Allegis Partners Fills Top HR Post for The Children’s Place

March 22, 2016 – Global executive search firm Allegis Partners has placed Leah Swan as senior vice president of human resources at The Children’s Place, a retail chain carrying a range of trendy clothing, accessories & footwear for babies and kids. The position is based in Secaucus, NJ and reports to Jane Elfers, chief executive officer.

The search was led by Mike Bergen, managing partner & global HR practice leader, and Cher Murphy, managing director human resources. The firm was first retained by the company this past fall.

Ms. Swan is an accomplished human resource professional most recently serving as SVP of HR for Ross Stores Inc. She previously spent 10 years with GAP serving as SVP of HR for its international retail & global supply chain organization based in London. Ms. Swan brings many years of experience to her new role having held additional retail HR roles at Williams Sonoma, The Walt Disney Company, KPMG and BRASHS in Melbourne, Australia.

“The Children’s Place was in need of a dedicated human resource professional with a deep understanding of the retail space,” said Mr. Bergen. “Leah stood out as an exemplary candidate who will bring a wealth of knowledge and experience to the organization.”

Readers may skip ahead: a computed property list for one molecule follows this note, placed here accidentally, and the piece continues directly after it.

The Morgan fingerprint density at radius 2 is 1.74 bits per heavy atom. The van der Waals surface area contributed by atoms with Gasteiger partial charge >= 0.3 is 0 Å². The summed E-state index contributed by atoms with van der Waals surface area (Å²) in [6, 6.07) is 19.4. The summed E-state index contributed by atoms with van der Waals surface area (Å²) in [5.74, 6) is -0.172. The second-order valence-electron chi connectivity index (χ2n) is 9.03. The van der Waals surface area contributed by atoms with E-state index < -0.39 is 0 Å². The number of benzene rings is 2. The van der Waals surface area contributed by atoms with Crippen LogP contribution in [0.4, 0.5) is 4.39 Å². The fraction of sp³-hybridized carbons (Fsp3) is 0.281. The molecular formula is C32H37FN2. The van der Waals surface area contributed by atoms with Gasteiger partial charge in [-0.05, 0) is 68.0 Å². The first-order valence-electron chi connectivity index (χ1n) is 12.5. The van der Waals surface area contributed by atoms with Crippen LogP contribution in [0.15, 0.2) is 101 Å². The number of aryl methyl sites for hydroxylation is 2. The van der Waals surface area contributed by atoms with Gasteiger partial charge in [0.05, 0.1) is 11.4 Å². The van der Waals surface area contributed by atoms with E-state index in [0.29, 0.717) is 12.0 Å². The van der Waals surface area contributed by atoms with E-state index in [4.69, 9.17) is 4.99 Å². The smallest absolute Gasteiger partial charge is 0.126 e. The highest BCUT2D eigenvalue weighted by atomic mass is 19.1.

Earlier this year, Allegis Partners was retained by Aleris Corporation to find its chief human resources officer (CHRO). Mr. Bergen is also leading that assignment along with managing director Matt Healey. Aleris, one of the largest private companies in the U.S., is a producer of aluminum rolled and extruded products, recycled aluminum, and specification aluminum alloy manufacturing.


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Demand for senior level HR executives is rising, according to recruiters specializing in the function. Hiring forecasts point to a growing sense of urgency within the HR community to prepare and plan for coming talent shortages. Recent hitting trends show that a full one-third of companies polled said their organizations were hiring for HR positions. This number is up from 20 percent just 18 months ago.

According to Mr. Bergen, identifying top-drawer HR leaders is becoming more challenging since the talent pool in many respects is shrinking, while the position profile itself is evolving. Finding senior HR leaders with the right mix of business acumen and human resource skills is increasingly a hurdle to cross, he said.

“Traditionally, HR executives haven’t had the same career development steps as, say, someone coming up through finance. The academic path for HR professionals has failed to emphasize hardcore business skills, and once HR professionals enter the profession, they have rarely been moved into line roles to gain an understanding of the business.”

Today, he said, HR heads are strategic executives who are constantly interacting with the CEO, members of the executive team, and the board of directors. “They are business leaders first who happen to lead the HR function,” he noted.

Contributed by Dale M. Zupsansky, Managing Editor, Hunt Scanlon Media

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